Strong Carers, Strong Communities
"Gotta be sit down and worked out together" using participatory action research to test an empowerment approach to addressing the needs of unpaid carers of older Aboriginal peopleInvestigators: Ass Prof Dina LoGiudice, Prof Leon Flicker, Ass Prof Kate Smith, Ass Prof Dawn Bessarab, Prof David Atkinson, Ass Prof Melissa Lindeman, Prof Chris Etherton-Beer. Project Officers: Cath Josif, Ros Malay
This research project will involve working alongside remote Aboriginal communities using a Community based participatory action research approach (PAR). PAR is a "collaborative approach to research that equitably involves all partners in the research process and recognizes the unique strengths that each brings. PAR begins with a research topic of importance to the community, has the aim of combining knowledge with action and achieving social change to improve health outcomes and eliminate health disparities." WK Kellogg Foundation.This collaborative PAR approach will focus on community development, for the communities involved and in particular their caregivers to gain greater control over their lives, to improve their health and well-being and the key areas that are a priority for them.
- Outcomes assessed will include caregiver empowerment, psychological well-being, service utilisation, attendance, and health and other outcomes related to the key areas that the CBPAR communities identify as a priority.
The outcomes in the PAR communities will be compared to outcomes in control communities, who will be provided with only standard education programs in addition to generic regional programs. The hypothesis central to this research is that collaborative and equitable (PAR) projects that facilitate empowerment lead to improved health outcomes, as compare d to education alone.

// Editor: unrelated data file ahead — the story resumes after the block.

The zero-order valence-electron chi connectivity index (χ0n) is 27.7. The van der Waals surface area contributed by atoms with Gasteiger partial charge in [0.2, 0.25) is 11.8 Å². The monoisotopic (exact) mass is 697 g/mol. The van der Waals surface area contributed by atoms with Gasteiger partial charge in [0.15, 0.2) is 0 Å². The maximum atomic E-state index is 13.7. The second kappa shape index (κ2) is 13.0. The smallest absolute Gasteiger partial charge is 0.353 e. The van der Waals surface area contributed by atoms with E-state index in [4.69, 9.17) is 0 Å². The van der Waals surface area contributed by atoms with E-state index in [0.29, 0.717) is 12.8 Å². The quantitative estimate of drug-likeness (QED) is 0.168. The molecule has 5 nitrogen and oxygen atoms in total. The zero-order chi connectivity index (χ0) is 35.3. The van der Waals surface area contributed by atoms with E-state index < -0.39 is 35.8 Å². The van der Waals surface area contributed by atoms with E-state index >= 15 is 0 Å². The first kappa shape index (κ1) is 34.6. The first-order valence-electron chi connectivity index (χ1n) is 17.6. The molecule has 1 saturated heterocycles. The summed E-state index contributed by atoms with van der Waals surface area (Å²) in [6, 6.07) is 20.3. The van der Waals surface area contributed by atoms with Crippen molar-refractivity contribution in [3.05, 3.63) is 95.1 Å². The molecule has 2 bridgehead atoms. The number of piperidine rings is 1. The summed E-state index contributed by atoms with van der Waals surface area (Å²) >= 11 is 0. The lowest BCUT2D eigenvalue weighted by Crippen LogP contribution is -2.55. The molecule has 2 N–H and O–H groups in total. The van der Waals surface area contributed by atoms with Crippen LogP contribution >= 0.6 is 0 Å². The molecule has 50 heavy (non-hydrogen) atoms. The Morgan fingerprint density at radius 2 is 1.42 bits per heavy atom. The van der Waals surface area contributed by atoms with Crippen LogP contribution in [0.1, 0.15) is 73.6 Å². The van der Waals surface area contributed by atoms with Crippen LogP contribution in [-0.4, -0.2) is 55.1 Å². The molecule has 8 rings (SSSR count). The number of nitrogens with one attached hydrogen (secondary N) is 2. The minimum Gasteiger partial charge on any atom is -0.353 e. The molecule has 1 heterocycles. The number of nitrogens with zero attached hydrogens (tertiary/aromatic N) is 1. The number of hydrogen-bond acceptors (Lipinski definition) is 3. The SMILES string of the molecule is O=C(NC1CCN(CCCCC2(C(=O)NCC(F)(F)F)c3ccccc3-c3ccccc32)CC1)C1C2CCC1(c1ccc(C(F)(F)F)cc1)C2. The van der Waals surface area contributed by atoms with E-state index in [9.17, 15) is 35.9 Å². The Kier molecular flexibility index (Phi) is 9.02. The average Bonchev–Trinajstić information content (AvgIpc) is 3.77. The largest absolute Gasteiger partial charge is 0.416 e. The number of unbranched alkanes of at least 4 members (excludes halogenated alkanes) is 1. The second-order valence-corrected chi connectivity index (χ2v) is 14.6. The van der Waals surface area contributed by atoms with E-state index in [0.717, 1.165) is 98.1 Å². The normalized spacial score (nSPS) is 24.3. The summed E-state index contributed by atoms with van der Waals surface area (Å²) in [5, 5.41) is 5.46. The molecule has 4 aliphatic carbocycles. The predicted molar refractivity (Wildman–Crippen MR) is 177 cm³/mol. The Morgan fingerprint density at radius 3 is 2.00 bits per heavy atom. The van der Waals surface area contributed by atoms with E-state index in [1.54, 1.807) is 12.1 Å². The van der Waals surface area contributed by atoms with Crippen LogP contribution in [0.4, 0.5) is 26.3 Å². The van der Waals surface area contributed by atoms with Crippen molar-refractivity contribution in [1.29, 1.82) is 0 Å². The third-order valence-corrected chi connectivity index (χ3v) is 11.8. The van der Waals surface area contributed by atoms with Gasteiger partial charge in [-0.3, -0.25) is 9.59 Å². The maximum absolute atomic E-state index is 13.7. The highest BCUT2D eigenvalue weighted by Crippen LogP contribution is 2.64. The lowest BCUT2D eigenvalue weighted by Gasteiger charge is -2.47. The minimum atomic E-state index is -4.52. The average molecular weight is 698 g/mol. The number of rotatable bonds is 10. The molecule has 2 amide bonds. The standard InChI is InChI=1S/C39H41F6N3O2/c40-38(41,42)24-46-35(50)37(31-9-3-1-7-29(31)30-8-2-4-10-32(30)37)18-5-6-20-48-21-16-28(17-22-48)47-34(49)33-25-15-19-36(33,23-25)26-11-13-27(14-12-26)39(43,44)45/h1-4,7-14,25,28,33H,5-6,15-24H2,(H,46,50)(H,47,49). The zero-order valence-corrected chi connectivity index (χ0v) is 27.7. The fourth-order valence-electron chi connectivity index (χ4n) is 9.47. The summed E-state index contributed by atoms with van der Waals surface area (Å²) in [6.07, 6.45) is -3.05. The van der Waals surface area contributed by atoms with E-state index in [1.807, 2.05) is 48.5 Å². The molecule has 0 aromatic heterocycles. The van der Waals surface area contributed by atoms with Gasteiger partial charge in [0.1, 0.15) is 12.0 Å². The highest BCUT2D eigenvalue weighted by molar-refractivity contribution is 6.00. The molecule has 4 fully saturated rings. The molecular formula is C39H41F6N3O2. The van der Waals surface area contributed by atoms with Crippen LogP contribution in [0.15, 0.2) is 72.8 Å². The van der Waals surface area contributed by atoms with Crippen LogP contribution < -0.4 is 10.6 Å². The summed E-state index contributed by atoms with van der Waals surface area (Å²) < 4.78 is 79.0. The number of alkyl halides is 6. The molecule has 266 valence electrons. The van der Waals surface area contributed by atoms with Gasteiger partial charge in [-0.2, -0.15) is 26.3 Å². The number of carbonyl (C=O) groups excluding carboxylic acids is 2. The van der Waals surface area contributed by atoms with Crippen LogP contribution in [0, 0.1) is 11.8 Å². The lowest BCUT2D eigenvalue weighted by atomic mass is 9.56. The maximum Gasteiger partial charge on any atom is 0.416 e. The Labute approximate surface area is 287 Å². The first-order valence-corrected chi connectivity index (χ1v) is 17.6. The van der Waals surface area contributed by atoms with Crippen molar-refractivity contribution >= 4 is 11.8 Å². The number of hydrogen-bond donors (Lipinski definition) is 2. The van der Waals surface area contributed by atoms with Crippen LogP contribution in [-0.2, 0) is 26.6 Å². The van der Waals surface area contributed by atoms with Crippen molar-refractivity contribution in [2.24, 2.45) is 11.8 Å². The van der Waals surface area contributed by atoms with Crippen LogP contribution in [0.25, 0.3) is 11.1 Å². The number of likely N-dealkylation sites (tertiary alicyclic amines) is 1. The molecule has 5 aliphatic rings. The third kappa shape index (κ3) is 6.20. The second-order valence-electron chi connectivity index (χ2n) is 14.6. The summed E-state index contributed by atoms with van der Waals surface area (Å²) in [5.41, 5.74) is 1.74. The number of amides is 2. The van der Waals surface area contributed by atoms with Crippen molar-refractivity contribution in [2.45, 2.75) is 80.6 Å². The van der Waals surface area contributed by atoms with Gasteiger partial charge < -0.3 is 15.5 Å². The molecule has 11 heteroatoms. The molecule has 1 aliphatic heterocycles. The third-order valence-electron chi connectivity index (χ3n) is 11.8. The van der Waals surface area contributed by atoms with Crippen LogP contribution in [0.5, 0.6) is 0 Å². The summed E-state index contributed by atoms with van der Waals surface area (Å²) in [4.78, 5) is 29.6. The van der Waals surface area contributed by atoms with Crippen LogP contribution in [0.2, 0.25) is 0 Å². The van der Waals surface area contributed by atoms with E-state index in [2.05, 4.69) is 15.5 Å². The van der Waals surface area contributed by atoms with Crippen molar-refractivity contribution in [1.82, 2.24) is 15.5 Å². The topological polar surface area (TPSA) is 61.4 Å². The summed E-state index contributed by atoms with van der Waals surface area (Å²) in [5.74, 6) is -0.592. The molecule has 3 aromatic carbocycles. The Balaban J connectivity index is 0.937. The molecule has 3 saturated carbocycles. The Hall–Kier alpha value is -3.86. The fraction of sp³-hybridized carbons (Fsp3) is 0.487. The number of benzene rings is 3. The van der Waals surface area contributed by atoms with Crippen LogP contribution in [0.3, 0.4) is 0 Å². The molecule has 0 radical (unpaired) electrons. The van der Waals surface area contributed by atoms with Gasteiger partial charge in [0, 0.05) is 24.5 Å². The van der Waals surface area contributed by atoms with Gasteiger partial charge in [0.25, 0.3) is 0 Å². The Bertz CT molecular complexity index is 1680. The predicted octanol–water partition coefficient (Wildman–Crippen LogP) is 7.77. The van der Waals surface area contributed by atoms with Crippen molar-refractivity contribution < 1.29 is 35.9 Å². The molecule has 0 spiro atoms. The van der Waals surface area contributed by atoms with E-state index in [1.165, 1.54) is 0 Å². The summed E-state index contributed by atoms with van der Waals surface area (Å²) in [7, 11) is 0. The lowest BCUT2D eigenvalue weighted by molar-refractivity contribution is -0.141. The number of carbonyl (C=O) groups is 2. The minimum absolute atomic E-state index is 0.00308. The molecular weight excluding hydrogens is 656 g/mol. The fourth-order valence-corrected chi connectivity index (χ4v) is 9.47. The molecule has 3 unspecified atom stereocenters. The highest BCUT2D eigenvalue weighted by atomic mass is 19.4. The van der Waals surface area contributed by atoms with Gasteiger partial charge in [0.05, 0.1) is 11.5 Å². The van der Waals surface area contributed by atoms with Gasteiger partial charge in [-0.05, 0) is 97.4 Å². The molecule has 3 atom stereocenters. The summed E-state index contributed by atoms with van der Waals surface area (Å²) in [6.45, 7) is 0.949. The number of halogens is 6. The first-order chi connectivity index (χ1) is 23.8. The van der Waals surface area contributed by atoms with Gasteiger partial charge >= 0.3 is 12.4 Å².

Cognitive Assesment and Dementia
Early quantitative studies completed by this team include the development of the first valid screening tool for dementia in Aboriginal and Torres Strait Islander peoples which is now utilised around Australia (the Kimberley Indigenous Cognitive Assessment, KICA). Utilising this tool the prevalence of dementia and associated risk factors were determined to be higher than in non Indigenous Australians. Other conditions commonly seen in older people and associated risk factors are currently being explored, developing a suite of valid assessment tools for Aboriginal Australians aged over 45 years.
In 2013 a new research project will begin aimed at determining the effectiveness of empowerment programs at improving the health outcomes of Aboriginal community caregivers. Previous research by the team had identified that remote Aboriginal caregivers were struggling, and having difficulties in accessing necessary supports while caring for family members, impacting on their health and well-being.